noun fools·cap \ˈfülz-ˌkap\
variants: or less commonly

fool's cap

Definition of foolscap

  1. 1 :  a cap or hood usually with bells worn by jesters

  2. 2 :  a conical cap for slow or lazy students

  3. 3 usually foolscap [from the watermark of a foolscap formerly applied to such paper] :  a size of paper formerly standard in Great Britain; broadly :  a piece of writing paper

foolscap was our Word of the Day on 08/08/2014. Hear the podcast!

Did You Know?

These days, we are most likely to encounter foolscap as a reference to a sheet of paper or, more specifically, to a sheet of paper that is similar in size to a sheet of legal paper. In the mid-1600s, when the use of foolscap was first attested to in English, we would have encountered it as a reference to an actual fool's cap-the cap, often with bells on, worn as part of a jester's motley. How did we get from this colorful cap to a sheet of paper? The connection is attributable to the former use of a watermark depicting a fool's cap that was used on long sheets of writing or printing paper. There are various explanations for the introduction of this watermark-including the claim that a 1648 British parliamentary group substituted it for the royal arms during exceptionally turbulent times-but such explanations remain unsupported by historical facts.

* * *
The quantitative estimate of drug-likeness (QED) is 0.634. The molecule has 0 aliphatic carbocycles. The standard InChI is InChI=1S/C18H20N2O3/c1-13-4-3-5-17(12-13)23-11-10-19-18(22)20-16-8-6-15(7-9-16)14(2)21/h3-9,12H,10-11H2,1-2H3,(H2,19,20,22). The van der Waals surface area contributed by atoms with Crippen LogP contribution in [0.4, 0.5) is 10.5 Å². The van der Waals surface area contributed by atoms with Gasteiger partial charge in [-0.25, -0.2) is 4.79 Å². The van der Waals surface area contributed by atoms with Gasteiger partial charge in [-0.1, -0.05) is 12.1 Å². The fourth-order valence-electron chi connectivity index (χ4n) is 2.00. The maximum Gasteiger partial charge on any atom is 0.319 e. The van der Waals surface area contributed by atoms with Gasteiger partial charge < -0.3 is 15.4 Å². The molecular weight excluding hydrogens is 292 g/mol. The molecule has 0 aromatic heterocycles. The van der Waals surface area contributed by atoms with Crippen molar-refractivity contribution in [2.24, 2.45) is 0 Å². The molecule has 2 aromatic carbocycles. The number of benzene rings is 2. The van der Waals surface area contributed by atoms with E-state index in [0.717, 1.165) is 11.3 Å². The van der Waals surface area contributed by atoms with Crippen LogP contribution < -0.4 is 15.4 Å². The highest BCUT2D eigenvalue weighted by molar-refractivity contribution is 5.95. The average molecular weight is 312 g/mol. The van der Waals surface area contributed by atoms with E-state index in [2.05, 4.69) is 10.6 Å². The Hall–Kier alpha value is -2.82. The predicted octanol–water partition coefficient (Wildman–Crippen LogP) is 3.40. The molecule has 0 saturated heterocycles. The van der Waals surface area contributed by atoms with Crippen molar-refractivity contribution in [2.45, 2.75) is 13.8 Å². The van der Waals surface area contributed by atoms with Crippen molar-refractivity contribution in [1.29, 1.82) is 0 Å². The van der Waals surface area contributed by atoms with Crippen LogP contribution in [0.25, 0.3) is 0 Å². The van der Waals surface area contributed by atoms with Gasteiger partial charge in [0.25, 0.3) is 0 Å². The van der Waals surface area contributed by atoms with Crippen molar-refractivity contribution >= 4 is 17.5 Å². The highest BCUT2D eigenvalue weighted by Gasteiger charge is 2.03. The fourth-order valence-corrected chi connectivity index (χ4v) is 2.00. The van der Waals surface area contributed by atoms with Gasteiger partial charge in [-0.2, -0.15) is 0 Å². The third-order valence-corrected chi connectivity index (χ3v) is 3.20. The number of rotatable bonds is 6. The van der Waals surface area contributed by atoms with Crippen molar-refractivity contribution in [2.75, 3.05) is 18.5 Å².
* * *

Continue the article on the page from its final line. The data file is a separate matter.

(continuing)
First Known Use of foolscap


Learn More about foolscap

Seen and Heard

What made you want to look up foolscap? Please tell us where you read or heard it (including the quote, if possible).


to criticize severely

Get Word of the Day daily email!